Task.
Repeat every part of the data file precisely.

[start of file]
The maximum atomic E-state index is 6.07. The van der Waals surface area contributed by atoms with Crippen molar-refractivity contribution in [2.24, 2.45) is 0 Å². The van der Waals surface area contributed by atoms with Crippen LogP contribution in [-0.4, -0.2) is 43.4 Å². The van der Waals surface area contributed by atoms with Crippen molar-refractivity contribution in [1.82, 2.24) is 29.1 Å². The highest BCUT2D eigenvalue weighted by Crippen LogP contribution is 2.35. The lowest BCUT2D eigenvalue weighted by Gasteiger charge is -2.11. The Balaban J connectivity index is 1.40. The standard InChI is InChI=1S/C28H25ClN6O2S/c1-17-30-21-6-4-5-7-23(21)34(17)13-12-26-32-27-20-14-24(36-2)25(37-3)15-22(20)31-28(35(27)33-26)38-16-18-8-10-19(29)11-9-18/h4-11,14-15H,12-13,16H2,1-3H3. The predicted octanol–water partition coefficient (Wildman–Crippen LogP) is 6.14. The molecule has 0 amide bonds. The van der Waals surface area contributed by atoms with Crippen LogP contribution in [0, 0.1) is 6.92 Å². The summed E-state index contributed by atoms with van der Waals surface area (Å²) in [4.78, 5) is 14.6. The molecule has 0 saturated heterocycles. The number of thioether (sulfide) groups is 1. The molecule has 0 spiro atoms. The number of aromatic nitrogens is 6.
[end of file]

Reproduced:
The maximum atomic E-state index is 6.07. The van der Waals surface area contributed by atoms with Crippen molar-refractivity contribution in [2.24, 2.45) is 0 Å². The van der Waals surface area contributed by atoms with Crippen LogP contribution in [-0.4, -0.2) is 43.4 Å². The van der Waals surface area contributed by atoms with Crippen molar-refractivity contribution in [1.82, 2.24) is 29.1 Å². The highest BCUT2D eigenvalue weighted by Crippen LogP contribution is 2.35. The lowest BCUT2D eigenvalue weighted by Gasteiger charge is -2.11. The Balaban J connectivity index is 1.40. The standard InChI is InChI=1S/C28H25ClN6O2S/c1-17-30-21-6-4-5-7-23(21)34(17)13-12-26-32-27-20-14-24(36-2)25(37-3)15-22(20)31-28(35(27)33-26)38-16-18-8-10-19(29)11-9-18/h4-11,14-15H,12-13,16H2,1-3H3. The predicted octanol–water partition coefficient (Wildman–Crippen LogP) is 6.14. The molecule has 0 amide bonds. The van der Waals surface area contributed by atoms with Crippen LogP contribution in [0, 0.1) is 6.92 Å². The summed E-state index contributed by atoms with van der Waals surface area (Å²) in [4.78, 5) is 14.6. The molecule has 0 saturated heterocycles. The number of thioether (sulfide) groups is 1. The molecule has 0 spiro atoms. The number of aromatic nitrogens is 6.